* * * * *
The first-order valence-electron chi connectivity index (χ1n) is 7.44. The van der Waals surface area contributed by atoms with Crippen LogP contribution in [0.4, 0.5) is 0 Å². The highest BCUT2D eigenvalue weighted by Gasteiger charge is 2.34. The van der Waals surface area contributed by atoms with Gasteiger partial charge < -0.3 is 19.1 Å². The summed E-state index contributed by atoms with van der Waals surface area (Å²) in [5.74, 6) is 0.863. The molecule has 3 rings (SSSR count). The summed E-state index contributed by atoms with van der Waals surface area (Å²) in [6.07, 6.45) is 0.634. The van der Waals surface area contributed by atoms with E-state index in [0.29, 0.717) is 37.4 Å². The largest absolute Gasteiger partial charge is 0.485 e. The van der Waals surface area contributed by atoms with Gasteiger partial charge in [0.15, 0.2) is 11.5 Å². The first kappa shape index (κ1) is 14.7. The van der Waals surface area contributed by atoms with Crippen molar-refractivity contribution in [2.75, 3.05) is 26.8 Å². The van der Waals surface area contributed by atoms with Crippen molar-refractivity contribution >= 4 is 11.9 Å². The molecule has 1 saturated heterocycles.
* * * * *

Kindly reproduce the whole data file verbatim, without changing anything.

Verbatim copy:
The first-order valence-electron chi connectivity index (χ1n) is 7.44. The van der Waals surface area contributed by atoms with Crippen LogP contribution in [0.4, 0.5) is 0 Å². The highest BCUT2D eigenvalue weighted by Gasteiger charge is 2.34. The van der Waals surface area contributed by atoms with Gasteiger partial charge < -0.3 is 19.1 Å². The summed E-state index contributed by atoms with van der Waals surface area (Å²) in [5.74, 6) is 0.863. The molecule has 3 rings (SSSR count). The summed E-state index contributed by atoms with van der Waals surface area (Å²) in [6.07, 6.45) is 0.634. The van der Waals surface area contributed by atoms with E-state index in [0.29, 0.717) is 37.4 Å². The largest absolute Gasteiger partial charge is 0.485 e. The van der Waals surface area contributed by atoms with Gasteiger partial charge in [0.15, 0.2) is 11.5 Å². The first kappa shape index (κ1) is 14.7. The van der Waals surface area contributed by atoms with Crippen molar-refractivity contribution in [2.75, 3.05) is 26.8 Å². The van der Waals surface area contributed by atoms with Crippen molar-refractivity contribution >= 4 is 11.9 Å². The molecule has 1 saturated heterocycles.